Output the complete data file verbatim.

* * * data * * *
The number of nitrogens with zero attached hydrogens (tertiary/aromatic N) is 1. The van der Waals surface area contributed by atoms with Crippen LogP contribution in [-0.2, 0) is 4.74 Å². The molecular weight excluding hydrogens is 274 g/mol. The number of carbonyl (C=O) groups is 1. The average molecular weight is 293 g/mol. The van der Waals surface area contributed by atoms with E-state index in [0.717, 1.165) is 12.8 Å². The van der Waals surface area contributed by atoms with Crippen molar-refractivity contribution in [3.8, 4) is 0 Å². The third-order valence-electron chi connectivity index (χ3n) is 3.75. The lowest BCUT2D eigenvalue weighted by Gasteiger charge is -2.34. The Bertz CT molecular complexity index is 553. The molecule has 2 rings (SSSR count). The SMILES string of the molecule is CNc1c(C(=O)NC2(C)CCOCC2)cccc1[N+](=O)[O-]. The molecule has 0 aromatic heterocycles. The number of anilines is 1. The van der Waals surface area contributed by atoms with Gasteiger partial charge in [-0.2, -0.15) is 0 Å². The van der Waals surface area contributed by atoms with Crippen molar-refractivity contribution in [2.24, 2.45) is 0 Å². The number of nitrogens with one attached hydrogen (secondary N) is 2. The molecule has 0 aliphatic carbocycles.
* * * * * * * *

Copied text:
The number of nitrogens with zero attached hydrogens (tertiary/aromatic N) is 1. The van der Waals surface area contributed by atoms with Crippen LogP contribution in [-0.2, 0) is 4.74 Å². The molecular weight excluding hydrogens is 274 g/mol. The number of carbonyl (C=O) groups is 1. The average molecular weight is 293 g/mol. The van der Waals surface area contributed by atoms with E-state index in [0.717, 1.165) is 12.8 Å². The van der Waals surface area contributed by atoms with Crippen molar-refractivity contribution in [3.8, 4) is 0 Å². The third-order valence-electron chi connectivity index (χ3n) is 3.75. The lowest BCUT2D eigenvalue weighted by Gasteiger charge is -2.34. The Bertz CT molecular complexity index is 553. The molecule has 2 rings (SSSR count). The SMILES string of the molecule is CNc1c(C(=O)NC2(C)CCOCC2)cccc1[N+](=O)[O-]. The molecule has 0 aromatic heterocycles. The number of anilines is 1. The van der Waals surface area contributed by atoms with Gasteiger partial charge in [-0.2, -0.15) is 0 Å². The van der Waals surface area contributed by atoms with Crippen molar-refractivity contribution in [2.24, 2.45) is 0 Å². The number of nitrogens with one attached hydrogen (secondary N) is 2. The molecule has 0 aliphatic carbocycles.